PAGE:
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1R17. Engineering Mechanics: Statics. - AP Boresi and RJ Schmidt (Dept of Civil and Architec Eng, Univ of Wyoming, PO Box 3295, Laramie WY 82071-3295). Brooks/Cole, Pacific Grove CA. 2001. 683 pp. ISBN 0-534-95152-X. $104.95.

Reviewed by G Rega (Dept di Ing Stutturale e Geotecnica, Univ di Roma La Sapienza, Via Antonio Gramsci 53, Roma, I-00197, Italy).

The present book deals with most of the classical topics of statics commonly addressed in introductory texts of engineering mechanics. The material is organized in 12 chapters. After a review of basic concepts of mechanics (Ch 1), the book introduces the concepts of force and other vector quantities in Chapter 2. Equilibrium of a particle is addressed in Chapter 3, mostly based on geometrical reasonings. Equilibrium of a rigid-body in a two-dimensional and a three-dimensional framework is addressed in Chapters 4 and 5, respectively, by introducing vector algebra tools when they are needed, and by progressively generalizing concepts and principles of statics. Much of the rest of the book is devoted to application of the principles in the analysis of structural and mechanical systems. Chapter 6 deals with trusses, while Chapter 7 considers simple structures (frames and cables) and basic devices used in machines and simple mechanisms. Distributed forces and the concept of centroid of a body are addressed in Chapter 8, whereas fluid statics and friction are presented in Chapters 9 and 10, respectively. The last two chapters are devoted to the analysis of beams and shafts and, respectively, to an introduction to work principles as an alternative method for solving statics problems. Short appendices provide basic reference materials of algebra, geometry, and inertia.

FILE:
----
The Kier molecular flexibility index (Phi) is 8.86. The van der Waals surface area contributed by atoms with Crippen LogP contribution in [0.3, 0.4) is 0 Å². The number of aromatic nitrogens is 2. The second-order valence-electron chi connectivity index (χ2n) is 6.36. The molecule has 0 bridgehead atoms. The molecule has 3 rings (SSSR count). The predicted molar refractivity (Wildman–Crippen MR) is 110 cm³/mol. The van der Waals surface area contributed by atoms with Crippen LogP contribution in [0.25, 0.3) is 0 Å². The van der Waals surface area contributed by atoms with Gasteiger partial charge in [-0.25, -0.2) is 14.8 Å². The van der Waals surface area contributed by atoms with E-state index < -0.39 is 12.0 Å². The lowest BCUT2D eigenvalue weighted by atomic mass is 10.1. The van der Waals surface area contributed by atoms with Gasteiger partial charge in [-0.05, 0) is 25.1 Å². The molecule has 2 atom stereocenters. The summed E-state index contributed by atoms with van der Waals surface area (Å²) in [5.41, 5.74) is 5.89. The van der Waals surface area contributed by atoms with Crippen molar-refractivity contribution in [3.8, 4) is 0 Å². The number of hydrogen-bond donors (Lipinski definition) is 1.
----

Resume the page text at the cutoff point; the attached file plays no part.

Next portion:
The book adds to several existing texts in engineering mechanics. So, one might wonder: What’s new with respect to the existing ones? The answer would be: a worthing-explicitly stated perspective of effectively teaching and consciously learning mechanics.